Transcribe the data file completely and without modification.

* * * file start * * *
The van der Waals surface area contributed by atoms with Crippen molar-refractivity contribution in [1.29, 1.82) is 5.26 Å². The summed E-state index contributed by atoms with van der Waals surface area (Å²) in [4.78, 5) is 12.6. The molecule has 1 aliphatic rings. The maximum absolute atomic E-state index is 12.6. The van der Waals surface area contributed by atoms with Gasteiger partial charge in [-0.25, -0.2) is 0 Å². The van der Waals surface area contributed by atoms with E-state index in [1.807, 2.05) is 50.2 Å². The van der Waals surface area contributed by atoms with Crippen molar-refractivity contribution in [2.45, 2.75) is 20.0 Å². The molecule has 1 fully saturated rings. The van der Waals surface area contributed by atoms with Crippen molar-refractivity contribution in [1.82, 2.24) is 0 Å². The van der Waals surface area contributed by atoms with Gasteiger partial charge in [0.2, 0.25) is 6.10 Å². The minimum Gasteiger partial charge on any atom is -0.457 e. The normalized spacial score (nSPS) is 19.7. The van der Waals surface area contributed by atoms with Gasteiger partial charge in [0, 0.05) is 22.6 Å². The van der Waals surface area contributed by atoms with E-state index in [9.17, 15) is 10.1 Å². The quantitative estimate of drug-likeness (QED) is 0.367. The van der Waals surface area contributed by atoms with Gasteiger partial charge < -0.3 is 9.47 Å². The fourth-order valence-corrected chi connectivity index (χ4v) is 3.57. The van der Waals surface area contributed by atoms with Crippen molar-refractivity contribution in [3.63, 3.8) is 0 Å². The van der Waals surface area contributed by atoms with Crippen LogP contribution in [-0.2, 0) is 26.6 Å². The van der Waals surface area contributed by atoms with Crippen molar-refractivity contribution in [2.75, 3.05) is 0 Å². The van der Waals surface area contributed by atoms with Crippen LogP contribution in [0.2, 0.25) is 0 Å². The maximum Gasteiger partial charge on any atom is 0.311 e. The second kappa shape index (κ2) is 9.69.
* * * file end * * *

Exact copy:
The van der Waals surface area contributed by atoms with Crippen molar-refractivity contribution in [1.29, 1.82) is 5.26 Å². The summed E-state index contributed by atoms with van der Waals surface area (Å²) in [4.78, 5) is 12.6. The molecule has 1 aliphatic rings. The maximum absolute atomic E-state index is 12.6. The van der Waals surface area contributed by atoms with Gasteiger partial charge in [-0.25, -0.2) is 0 Å². The van der Waals surface area contributed by atoms with E-state index in [1.807, 2.05) is 50.2 Å². The van der Waals surface area contributed by atoms with Crippen molar-refractivity contribution in [2.45, 2.75) is 20.0 Å². The molecule has 1 fully saturated rings. The van der Waals surface area contributed by atoms with Crippen molar-refractivity contribution in [1.82, 2.24) is 0 Å². The van der Waals surface area contributed by atoms with Gasteiger partial charge in [0.2, 0.25) is 6.10 Å². The minimum Gasteiger partial charge on any atom is -0.457 e. The normalized spacial score (nSPS) is 19.7. The van der Waals surface area contributed by atoms with Gasteiger partial charge in [0, 0.05) is 22.6 Å². The van der Waals surface area contributed by atoms with E-state index in [9.17, 15) is 10.1 Å². The quantitative estimate of drug-likeness (QED) is 0.367. The van der Waals surface area contributed by atoms with Gasteiger partial charge < -0.3 is 9.47 Å². The fourth-order valence-corrected chi connectivity index (χ4v) is 3.57. The van der Waals surface area contributed by atoms with Crippen molar-refractivity contribution in [3.63, 3.8) is 0 Å². The van der Waals surface area contributed by atoms with Crippen LogP contribution in [-0.2, 0) is 26.6 Å². The van der Waals surface area contributed by atoms with Crippen molar-refractivity contribution in [2.75, 3.05) is 0 Å². The van der Waals surface area contributed by atoms with Crippen LogP contribution in [0.2, 0.25) is 0 Å². The maximum Gasteiger partial charge on any atom is 0.311 e. The second kappa shape index (κ2) is 9.69.